Elect-o-rama 2000: The candidates

By Michael A. Kazanjian Matthew
November 2, 2000

George W. Bush

by Michael A Kazanjian
assistant a&e editor

With less than a week to go one of the closest races in presidential history is winding down. As of this moment Republican candidate Gov. George W. Bush has pulled into the lead in both the popular vote and the Electoral College projections. Yet still many people are confused by what Bush stands for. Some of the biggest misconceptions have to do with two major issues: Taxes and abortion. When it comes down to taxes Gore is trying to emphasize that Bush only cares about getting money back to the wealthiest one percent of America. Not true. While Bush does want to give money back to the top 1 percent, he also wants to increase the amount that they pay out initially. By raising the amount of dollars that the wealthy pay out during a given year it provides less of a tax burden on the middle class. The major effect that this will have on the middle class is that they won’t receive as high of a return but the amount that they pay out will be cut. For those in the top bracket of economic wealth -not the top 1 percent- their taxes would be cut from 39.6 percent to 33 percent and the bottom bracket from 15 percent to 10 percent. Bush also wants to increase the tax credit for each child in a family from $500 to $1000.

The other heavy weighted issue is the subject of abortion. Contrary to popular belief, Bush does not want to put a ban on abortions, he simply wants to reduce the amount of abortions that take place in America. Bush does believe, however, that the FDA’s decision to approve the use of the abortion drug RU-486 was wrong. His biggest fear is that the drug will allow abortions to happen much more commonly than they do at this point. The Gore campaign is skewing this information by saying that Bush wants to do away with abortions all together and the Democrats are pushing the fact that Gore said earlier in the year that “a woman’s right to vote is sacred.”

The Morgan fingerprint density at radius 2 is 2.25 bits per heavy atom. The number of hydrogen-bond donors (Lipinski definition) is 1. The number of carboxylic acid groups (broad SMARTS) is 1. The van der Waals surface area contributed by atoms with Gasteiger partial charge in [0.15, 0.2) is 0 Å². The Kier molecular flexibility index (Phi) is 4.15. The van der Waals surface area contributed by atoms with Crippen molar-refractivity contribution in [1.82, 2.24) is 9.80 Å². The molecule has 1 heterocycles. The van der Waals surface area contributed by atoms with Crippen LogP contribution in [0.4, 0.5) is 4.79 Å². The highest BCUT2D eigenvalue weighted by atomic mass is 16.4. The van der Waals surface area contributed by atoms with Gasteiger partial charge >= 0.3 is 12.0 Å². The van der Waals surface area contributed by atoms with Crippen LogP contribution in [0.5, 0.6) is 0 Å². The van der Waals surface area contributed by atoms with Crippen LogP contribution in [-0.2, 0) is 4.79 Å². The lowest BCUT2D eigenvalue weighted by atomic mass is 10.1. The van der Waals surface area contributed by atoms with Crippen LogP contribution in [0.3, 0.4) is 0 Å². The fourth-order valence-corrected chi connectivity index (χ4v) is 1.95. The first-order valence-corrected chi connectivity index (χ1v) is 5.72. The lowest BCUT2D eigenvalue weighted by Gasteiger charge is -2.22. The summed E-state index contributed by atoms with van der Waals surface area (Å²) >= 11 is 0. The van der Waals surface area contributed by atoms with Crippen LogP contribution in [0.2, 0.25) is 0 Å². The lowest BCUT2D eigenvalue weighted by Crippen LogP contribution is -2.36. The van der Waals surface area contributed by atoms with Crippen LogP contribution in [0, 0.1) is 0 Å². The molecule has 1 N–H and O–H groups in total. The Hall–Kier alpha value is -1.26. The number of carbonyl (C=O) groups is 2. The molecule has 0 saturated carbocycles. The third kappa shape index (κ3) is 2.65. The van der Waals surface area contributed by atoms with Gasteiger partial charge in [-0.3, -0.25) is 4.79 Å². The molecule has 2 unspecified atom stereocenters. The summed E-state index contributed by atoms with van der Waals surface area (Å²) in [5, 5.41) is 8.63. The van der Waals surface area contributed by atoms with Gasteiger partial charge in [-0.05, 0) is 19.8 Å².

Other issues like the death penalty and education are also huge factors but it’s the previous two that has the country up in arms. So while the candidates are fighting over similar issues, the public isn’t willing at this point to pick out the obvious differences. And without letting Ralph Nader and Pat Buchanan debate, it may be harder to make a distinction among the two. Election day is coming soon, check the facts.

Al Gore

by Matthew Coughlin
assistant news editor

Gore. Bush. Nader. Buchanan.

Vote Gore.

Everyone wants to make tax cuts.

Gore plans on middle class tax cuts that would enable a larger portion of Americans to enjoy the current economic boom.

Bush wants to spend nearly half of his tax cut plan on the wealthy few whose income exceeds $300,000 per year.

You may remember Ronald Reagan, and his successor, George Bush. They followed an economic plan known as trickle-down economics. The theory behind trickle-down economics is that if the rich get richer, then the poor will become less poor. By giving the rich tax breaks, they will have more money to spend on building up our nation. This depends upon the people at the top of the economic ladder investing their money into our economy and creating jobs and business.

However, the past shows us that this does not happen.

What happens is the rich have more money, less goes into the economy, and after a few years we have another deficit.

Under Gore’s plan the money is spread out over a larger percentage of the population.

Bush says that Gore’s number are wrong and that his plan gives money to all.

Don’t believe the hype.

While Nader may be an excellent choice for president, the truth is that he will not win. Like Nader, Gore supports the environment. Bush does not. Bush is big business. He comes from a wealthy oil fat family. The kind of family that will benefit from his tax plan.

Vote for Gore, to keep the Bush out of the White House.

Vote for Gore, to reduce your taxes.

Ralph Nader

By Ren

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